Open source intelligence has been generating a lot of chatter recently, and as a CISO, I'm curious whether I should have my IT team devote any significant time or resources toward researching activity on social media and online blogs. Do you think monitoring such sources is a good idea? If so, what limitations should be placed on such programs?
It may seem counterintuitive to most CISOs that the greatest source of information about current security threats is actually freely available on the Internet. Executives have grown accustomed to paying for services that pull together threat information from many different sources and provide succinct summaries. But this type of information gathering is time intensive and slow. CISOs often find themselves reviewing information about threats that are several weeks old and may have already penetrated their network defenses.
The Internet is well-suited for information collaboration. Cybercriminals and other black hat hackers have already figured this out and actively use the Web to distribute information. They will even post their victories on the Web through sites like pastebin.com. CISOs need to realize that they could be using these same communication channels to learn about potential threats to their organizations.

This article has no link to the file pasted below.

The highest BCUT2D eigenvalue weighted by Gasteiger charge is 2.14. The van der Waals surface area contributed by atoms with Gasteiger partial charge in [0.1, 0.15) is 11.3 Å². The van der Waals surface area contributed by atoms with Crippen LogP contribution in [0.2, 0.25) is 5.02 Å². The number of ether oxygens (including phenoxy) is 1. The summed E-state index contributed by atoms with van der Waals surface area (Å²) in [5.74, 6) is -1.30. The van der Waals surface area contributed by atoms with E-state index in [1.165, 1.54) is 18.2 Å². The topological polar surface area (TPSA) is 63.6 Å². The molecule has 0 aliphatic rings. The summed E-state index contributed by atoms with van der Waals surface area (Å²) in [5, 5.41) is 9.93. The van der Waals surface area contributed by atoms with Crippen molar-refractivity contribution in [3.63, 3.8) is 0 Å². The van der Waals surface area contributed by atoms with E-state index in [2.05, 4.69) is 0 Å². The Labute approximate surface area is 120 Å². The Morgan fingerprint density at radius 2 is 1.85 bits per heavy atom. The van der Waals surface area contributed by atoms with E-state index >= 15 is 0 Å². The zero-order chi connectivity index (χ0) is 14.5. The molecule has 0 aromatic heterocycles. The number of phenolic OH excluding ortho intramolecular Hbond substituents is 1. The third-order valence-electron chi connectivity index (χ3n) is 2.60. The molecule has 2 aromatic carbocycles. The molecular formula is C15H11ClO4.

I rely heavily on these types of sources. I leave Twitter open on the side of my monitor and scan for any security news of interest. I tend to follow security researchers directly instead of companies because I want unfiltered information. Google alerts are another great way to find information about the latest threats as they evolve. Shodanhq.com is an invaluable tool for reconnaissance for your network, as well as trending attacks and popularly exploited configuration errors. Security podcasts can provide security intelligence for free on the morning drive.
CISOs should monitor how much time their team spends doing this type of research. There is no hard-and-fast rule, but monitoring Twitter won't typically affect employee productivity nearly as much as listening to a security podcast. Podcasts can be approached just like any other online training. You could schedule working lunches where you and your team listen to a certain podcast and discuss the impacts on your network security, for example.
Open source intelligence has many benefits and should be embraced by CISOs. The odds are against organizations because of the sheer number of evolving threats and the limited resources available for defense. When properly managed, open source intelligence can help even those odds and provide a cost-effective means to discover potential threats to your organization's network.
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